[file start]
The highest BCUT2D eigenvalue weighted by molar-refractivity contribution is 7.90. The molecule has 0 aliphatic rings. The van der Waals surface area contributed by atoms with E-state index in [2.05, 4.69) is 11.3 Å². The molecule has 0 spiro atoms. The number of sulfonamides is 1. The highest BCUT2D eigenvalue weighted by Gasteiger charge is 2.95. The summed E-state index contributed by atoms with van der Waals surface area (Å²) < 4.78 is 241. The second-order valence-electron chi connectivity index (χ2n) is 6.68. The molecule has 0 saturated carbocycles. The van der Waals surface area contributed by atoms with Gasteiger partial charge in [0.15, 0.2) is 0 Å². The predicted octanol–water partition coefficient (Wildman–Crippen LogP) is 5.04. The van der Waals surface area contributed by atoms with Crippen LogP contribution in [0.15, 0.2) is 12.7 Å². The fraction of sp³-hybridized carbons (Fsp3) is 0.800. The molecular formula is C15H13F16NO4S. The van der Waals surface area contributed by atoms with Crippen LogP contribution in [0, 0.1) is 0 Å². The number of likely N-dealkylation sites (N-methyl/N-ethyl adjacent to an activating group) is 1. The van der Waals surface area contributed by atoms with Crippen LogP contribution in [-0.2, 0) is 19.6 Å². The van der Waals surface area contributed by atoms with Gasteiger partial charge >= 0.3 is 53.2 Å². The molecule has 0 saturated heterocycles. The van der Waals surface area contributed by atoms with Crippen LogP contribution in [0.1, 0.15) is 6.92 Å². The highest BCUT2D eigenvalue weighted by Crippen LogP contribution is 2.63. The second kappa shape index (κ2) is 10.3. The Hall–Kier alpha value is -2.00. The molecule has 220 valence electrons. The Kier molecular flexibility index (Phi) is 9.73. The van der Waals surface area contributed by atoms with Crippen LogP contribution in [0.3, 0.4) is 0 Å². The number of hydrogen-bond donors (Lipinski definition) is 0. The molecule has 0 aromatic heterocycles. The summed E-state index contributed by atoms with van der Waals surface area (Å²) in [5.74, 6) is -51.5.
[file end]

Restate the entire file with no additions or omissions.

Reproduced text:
The highest BCUT2D eigenvalue weighted by molar-refractivity contribution is 7.90. The molecule has 0 aliphatic rings. The van der Waals surface area contributed by atoms with E-state index in [2.05, 4.69) is 11.3 Å². The molecule has 0 spiro atoms. The number of sulfonamides is 1. The highest BCUT2D eigenvalue weighted by Gasteiger charge is 2.95. The summed E-state index contributed by atoms with van der Waals surface area (Å²) < 4.78 is 241. The second-order valence-electron chi connectivity index (χ2n) is 6.68. The molecule has 0 saturated carbocycles. The van der Waals surface area contributed by atoms with Gasteiger partial charge in [0.15, 0.2) is 0 Å². The predicted octanol–water partition coefficient (Wildman–Crippen LogP) is 5.04. The van der Waals surface area contributed by atoms with Crippen LogP contribution in [0.15, 0.2) is 12.7 Å². The fraction of sp³-hybridized carbons (Fsp3) is 0.800. The molecular formula is C15H13F16NO4S. The van der Waals surface area contributed by atoms with Crippen LogP contribution in [0, 0.1) is 0 Å². The number of likely N-dealkylation sites (N-methyl/N-ethyl adjacent to an activating group) is 1. The van der Waals surface area contributed by atoms with Crippen LogP contribution in [-0.2, 0) is 19.6 Å². The van der Waals surface area contributed by atoms with Gasteiger partial charge >= 0.3 is 53.2 Å². The molecule has 0 saturated heterocycles. The van der Waals surface area contributed by atoms with Crippen LogP contribution in [0.1, 0.15) is 6.92 Å². The highest BCUT2D eigenvalue weighted by Crippen LogP contribution is 2.63. The second kappa shape index (κ2) is 10.3. The Hall–Kier alpha value is -2.00. The molecule has 220 valence electrons. The Kier molecular flexibility index (Phi) is 9.73. The van der Waals surface area contributed by atoms with Crippen LogP contribution in [0.3, 0.4) is 0 Å². The number of hydrogen-bond donors (Lipinski definition) is 0. The molecule has 0 aromatic heterocycles. The summed E-state index contributed by atoms with van der Waals surface area (Å²) in [5.74, 6) is -51.5.